Veterans of numerous biotech companies, Scott Uknes and Eric Ward thought the science behind agricultural biotech was extremely promising. However, large agribusiness companies had been slow to innovate. This lack of progress, Uknes and Ward believed, created a market opportunity. So they founded AgBiome in 2012 to be “the most successful agricultural innovator ever.” To achieve this goal, Uknes and Ward were convinced that AgBiome's structure had to differ radically from most companies. The two founders were admirers of self-managed organizations and commitment culture, approaches to organizational structure and process that encouraged openness and collaboration. Accordingly, Uknes and Ward built AgBiome to operate without supervisory relationships, job titles, formal performance evaluations, and individual performance bonuses. Instead, AgBiome relied on a committee structure that encouraged people with the greatest expertise to make decisions on matters within their ambit.

Employees gave AgBiome’s innovative organizational structure a large share of the credit for the organization’s success. Nonetheless, actualizing an organization built on commitment and a lack of hierarchy proved a continuing challenge. Training, leadership development, and feedback and mediation mechanisms had to be developed from scratch, as there were few off-the-shelf programs to support this kind of organization. Stakeholders also found they had to adjust their expectations.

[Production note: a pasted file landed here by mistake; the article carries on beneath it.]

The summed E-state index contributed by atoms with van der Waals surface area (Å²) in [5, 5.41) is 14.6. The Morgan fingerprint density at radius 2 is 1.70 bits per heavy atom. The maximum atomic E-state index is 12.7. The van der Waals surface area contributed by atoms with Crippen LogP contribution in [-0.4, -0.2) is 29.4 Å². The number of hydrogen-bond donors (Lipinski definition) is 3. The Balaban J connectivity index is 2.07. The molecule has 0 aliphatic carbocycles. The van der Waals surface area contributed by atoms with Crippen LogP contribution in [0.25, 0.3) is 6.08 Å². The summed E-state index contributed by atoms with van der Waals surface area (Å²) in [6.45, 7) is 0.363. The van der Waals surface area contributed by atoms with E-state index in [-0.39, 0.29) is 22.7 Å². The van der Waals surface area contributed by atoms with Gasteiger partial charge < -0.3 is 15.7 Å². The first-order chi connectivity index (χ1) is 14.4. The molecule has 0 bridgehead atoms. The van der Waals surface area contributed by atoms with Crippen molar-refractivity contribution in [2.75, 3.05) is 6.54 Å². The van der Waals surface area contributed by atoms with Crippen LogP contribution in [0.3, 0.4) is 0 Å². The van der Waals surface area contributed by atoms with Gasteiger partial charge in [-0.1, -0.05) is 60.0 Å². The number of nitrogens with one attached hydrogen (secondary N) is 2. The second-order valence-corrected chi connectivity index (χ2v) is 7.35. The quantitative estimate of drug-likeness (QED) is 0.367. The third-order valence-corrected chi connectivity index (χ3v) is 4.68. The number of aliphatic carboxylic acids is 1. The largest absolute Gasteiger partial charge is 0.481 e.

In its short history, AgBiome achieved a great deal of success. Nonetheless this created its own set of challenges. By 2017, AgBiome employed 80 people and was projecting further expansion. But observers wondered, could a company, which worked on the basis of commitment and without a hierarchy, scale? Uknes and Ward believed that the best way to grow was to divide the company into a number of cells. But much work remained to operationalize the cells, including specifying the operational relationship among cells, building a common vocabulary around the development of leadership and culture and even the physical location of the cells. More fundamentally, observers wondered if this division into cells allow the collaboration and openness within the company to continue?

Raw, online
Case Access:
Teaching Note:
Suggested Citation:

James Baron and Jaan Elias, "AgBiome" Yale SOM Case #18-012, February 21, 2018

  • Agriculture
  • Science-Based Business
  • Commitment
  • Hierarchy
  • Employee/HR
  • Entrepreneurship
  • Ethics & Religion
  • Leadership & Teamwork


This Yale School of Management case has been made possible by the generous support of The C.E. Thomas Cleveland ’68 B.S. and Barbara S.Cleveland Managing by Values Fund.